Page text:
Anyone who has ever been on a date (or thought about it) understands the desire to “put their best foot forward”–which, essentially, means to appear your best, show your best qualities and downplay your greatest flaws. In today’s vernacular, I’d call it “a party face”.
I shared advice published in 1853 that cautions young people to exercise extreme caution, knowing the perfectly polished lady in the ball room cannot be all there is to the woman…and to assume that poise and beauty and appeal is the same first thing in the morning, or when well and truly vexed, would be a mistake.
I wrote a post about the changing meaning of “lovemaking“ (also love-making, making love), as used in Victorian times, the phrase/term was rated G and meant the process of courtship and falling in love. Today, lovemaking usually means physical intimacies readers of Sweet Romance don’t want to see happen within the scenes of a book.
Another term that has changed, appreciably, in meaning from Victorian times to today is “lover(s)“. During the nineteenth century, the term was rated G and simply meant a person who felt affection, love, and attachment toward another person. A young, courting couple would be called lovers. Today, this previously G-rated term has come to mean those who engage in a sexual relationship (and probably love each other).
19th CENTURY ADVICE
TRUTH IN COURTSHIP.
Be true to your lover. I don’t mean stick to him, but don’t deceive him. Let him know, let her know, what sort of person you really are. Tell each other your faults; make known your real opinions; state your view of married life, and what you expect to do and do as married companions. Despise and adjure the humbugging which is almost universal among lovers. Girls keep out of sight all their failings, and do their best to cause their beaux to think them angels, and men bow like slaves to every wish or whim of their lady loves, and seem to live but to make them happy. Now this is not as it ought to be; it will not be so after marriage. The woman will grow weary of always acting her prettiest; and the man will not endure all sorts of inconveniences, and submit to all sacrifices to please the woman who is securely his own.
It is the dearest pleasure of every true woman to obey and make happy the man she loves, and if he is kind and reasonable; but how much better it would be to teach the sweetheart the truth instead of a falsehood as to her future position. I won’t say anything more to the girls, for as they have to wait to be wooed and won, and as they have fewer chances than men have, there is more excuse for them to put the best side out; only let them always strive to keep it out, and we have no further controversy with them. But men are without excuse for holding out such pretenses as they do. They are cruel and unwise. Cruel, because the pain which the woman will feel when all his subserviency [sic] and difference to her is withheld, will be in proportion to the pleasure with which it is received; unwise, because it may be such a shock to her as to cause her resolutely to rebel, or silently cease to love.– In either case the husband will be severely punished for ignoring their just relations to each other.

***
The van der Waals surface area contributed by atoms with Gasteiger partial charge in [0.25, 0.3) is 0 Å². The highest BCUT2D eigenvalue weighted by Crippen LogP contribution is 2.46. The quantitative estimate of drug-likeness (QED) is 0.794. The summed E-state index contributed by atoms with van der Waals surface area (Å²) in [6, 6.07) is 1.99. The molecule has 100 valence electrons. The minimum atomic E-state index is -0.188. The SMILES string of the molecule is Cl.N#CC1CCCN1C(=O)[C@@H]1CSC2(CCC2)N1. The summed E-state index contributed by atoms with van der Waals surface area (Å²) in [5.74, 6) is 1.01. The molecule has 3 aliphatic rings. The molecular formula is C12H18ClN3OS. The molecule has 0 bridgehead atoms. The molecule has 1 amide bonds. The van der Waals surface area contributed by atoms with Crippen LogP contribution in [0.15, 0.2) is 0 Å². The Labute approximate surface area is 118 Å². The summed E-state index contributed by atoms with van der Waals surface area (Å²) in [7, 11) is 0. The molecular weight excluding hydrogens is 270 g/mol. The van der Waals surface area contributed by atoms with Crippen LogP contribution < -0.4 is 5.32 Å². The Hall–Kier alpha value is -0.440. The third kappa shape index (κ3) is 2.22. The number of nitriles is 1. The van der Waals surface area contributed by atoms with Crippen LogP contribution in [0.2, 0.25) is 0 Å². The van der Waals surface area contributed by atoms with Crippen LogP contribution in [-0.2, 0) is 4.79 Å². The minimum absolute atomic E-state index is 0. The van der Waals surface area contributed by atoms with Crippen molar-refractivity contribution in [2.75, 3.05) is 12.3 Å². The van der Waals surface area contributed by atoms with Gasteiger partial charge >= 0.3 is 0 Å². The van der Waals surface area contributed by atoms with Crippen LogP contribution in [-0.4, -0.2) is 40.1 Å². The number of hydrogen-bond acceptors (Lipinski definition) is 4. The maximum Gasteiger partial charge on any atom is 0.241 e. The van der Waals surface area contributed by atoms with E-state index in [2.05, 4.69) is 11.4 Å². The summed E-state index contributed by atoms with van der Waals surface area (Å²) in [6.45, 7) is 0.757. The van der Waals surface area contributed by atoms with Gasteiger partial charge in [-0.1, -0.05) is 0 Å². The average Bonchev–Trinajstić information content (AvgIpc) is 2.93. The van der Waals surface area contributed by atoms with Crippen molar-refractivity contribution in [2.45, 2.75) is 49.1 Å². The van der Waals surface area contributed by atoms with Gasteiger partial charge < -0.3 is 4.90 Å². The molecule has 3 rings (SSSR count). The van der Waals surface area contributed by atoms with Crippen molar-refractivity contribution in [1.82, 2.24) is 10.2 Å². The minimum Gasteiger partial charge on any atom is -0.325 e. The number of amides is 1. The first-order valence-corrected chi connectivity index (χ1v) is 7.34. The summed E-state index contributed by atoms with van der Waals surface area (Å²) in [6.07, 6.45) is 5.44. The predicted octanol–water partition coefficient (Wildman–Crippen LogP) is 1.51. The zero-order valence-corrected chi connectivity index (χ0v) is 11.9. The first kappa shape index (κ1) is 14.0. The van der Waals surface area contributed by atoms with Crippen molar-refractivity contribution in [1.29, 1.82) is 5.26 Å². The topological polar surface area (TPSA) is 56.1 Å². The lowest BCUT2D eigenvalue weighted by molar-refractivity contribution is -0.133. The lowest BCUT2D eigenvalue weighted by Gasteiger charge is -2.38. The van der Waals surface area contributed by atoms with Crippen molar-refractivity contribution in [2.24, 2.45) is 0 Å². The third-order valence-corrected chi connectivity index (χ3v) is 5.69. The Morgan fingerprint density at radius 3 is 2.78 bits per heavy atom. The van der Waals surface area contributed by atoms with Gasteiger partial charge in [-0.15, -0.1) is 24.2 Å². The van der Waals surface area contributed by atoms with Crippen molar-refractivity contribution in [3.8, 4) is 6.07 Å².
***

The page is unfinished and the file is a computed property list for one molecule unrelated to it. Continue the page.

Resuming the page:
Holmes Country Farmer of Millersburg, Ohio, on January 26, 1865
TEST HIS DISPOSITION
The above paragraph is a snippet from the title Private Lectures to Mothers and Daughters: on sexual purity including love, courtship, marriage, sexual physiology, and the evil effects of tight lacing. By Daniel Otis Teasley, and published in 1904. Teasley (1876-1942) was apparently a Minister of the Gospel, as his published titles are obviously about religion. His advice presented in the quote, above, cautioning young ladies to entrust their affections to young men who treat their mothers and sisters kindly, is wise and still true today. Teasley’s advice, though far from out of date, reflects the Victorian America’s attitudes about courtship, bestowing favors (such as confessing love for a suitor), and preparing for marriage.
Copyright © 2017 Kristin Holt LC